Lipids reduce the glycemic response through GLP-1-mediated gastric emptying effects (Foster-Powell et al., 2002; Bornet et al., 2007). Various types and amounts of lipids are closely related to insulin sensitivity. Insulin sensitivity reduces when the amount of fat in the diet is more than 35%-40% of total calories. Moreover, in a study investigating the effects on GI of the coingestion of white rice with oil, chicken breast, and vegetables, rice cooked with fat was shown to yield the lowest overall glycemic response. However, the corresponding increase in the insulin response was nonsignificant. By contrast, chicken breast (protein) significantly increased the insulin response (Sun et al., 2014). In addition, different types of fatty acid have different effects on the human body. For example, saturated fatty acids can increase insulin resistance, whereas monounsaturated and ω-6 polyunsaturated fatty acids can increase insulin sensitivity; ω-3 polyunsaturated fatty acid does not affect insulin sensitivity (Reaven, 2005). The present study used canola oil, which contains less saturated fatty acids (linoleic acid: 21% (ω-6), alpha-linolenic acid: 11% (ω-3), saturated fatty acid 7%) (Gunstone and Hamilton, 2002) than other edible oils, but its effect on glucose response was not significant compared with that of the control. However, we need more studies to investigate the effects of different types of protein, lipids, and fiber on postprandial glycemic response and the GI in different forms of carbohydrate-rich foods, such as breakfast cereals, bread, and noodles.



Supplementing white rice with gluten protein, lipids, and dextrin fiber (common Chinese food processing supplements) reduced postprandial blood glucose response and GI. Gluten protein with white rice provided the highest glycemic response and largest GI-lowering effect compared with dextrin fiber and lipids with white rice. Coingestion of white rice with gluten protein was associated with a reduction in the overall postprandial glycemic response curve and induced a lower GI, whereas lipids and dextrin fiber reduced the glycemic response and GI, but not significantly. In the gluten protein, lipid, and dextrin fiber mixture, the lipids tended to exert adverse effects. The present data suggested that gluten protein with rice offers promise as a food processing supplement in rice products.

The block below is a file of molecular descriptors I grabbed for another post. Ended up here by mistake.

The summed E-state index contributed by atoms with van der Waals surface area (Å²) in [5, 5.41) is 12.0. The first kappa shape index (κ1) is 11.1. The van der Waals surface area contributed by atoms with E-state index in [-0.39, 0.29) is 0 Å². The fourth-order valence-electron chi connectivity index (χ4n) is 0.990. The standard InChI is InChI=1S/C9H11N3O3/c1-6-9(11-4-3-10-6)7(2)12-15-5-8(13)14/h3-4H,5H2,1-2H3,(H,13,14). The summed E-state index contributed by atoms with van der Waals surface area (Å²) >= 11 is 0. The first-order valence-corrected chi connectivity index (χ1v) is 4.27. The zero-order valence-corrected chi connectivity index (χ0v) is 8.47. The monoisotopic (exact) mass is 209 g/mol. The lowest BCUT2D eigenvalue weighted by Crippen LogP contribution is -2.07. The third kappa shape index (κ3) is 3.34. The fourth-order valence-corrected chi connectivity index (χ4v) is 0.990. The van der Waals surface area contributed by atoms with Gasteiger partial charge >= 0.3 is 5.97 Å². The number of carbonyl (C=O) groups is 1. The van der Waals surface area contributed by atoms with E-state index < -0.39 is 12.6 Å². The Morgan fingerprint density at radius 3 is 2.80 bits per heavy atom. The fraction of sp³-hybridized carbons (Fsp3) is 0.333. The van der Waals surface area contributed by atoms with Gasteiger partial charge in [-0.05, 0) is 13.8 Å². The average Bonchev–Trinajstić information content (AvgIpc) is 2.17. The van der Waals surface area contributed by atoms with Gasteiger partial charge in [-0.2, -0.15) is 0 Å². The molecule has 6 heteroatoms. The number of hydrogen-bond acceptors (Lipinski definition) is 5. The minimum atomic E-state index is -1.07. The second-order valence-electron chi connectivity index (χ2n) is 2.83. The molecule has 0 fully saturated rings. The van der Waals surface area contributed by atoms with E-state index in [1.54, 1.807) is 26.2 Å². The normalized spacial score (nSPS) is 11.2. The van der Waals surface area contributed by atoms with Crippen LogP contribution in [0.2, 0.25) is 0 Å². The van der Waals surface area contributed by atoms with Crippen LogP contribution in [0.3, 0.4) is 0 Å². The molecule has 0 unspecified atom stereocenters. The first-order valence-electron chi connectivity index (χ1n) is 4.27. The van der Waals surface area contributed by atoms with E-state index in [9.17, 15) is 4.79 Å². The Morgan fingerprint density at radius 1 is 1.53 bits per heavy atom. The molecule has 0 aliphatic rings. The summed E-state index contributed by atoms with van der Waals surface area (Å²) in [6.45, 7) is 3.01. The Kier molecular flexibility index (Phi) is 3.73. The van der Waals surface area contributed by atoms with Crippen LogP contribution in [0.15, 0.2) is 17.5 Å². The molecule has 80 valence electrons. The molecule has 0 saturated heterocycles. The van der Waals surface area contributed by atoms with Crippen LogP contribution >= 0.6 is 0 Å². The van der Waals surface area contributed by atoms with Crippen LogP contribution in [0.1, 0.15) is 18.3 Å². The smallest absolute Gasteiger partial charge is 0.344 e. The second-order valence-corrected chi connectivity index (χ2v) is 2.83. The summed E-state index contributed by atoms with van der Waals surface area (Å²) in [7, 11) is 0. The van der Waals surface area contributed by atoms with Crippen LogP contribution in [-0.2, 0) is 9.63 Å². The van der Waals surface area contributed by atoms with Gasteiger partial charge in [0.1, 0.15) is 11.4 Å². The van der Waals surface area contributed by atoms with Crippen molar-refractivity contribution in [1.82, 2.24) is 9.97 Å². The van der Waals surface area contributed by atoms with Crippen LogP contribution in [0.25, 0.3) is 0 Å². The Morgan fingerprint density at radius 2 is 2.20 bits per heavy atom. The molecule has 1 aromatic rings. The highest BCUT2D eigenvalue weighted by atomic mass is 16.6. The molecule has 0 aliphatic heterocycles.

We acknowledge the financial support from the Ministry of Science and Technology, known as the National Science Council of Taiwan (NSC 100-2221-E-020-002). We appreciate the cooperation of Pingtung Christian Hospital and the approval from their International Review Board. All authors declare no conflict of interest.



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Chiao-Hsin Yang, Meng-Hsueh Amanda Lin and Jenshinn Lin*

Department of Food Science, National Pingtung University of Science and Technology, Neipu, Pingtung 91201, Taiwan (R.O.C.)

*Corresponding author. E-mail: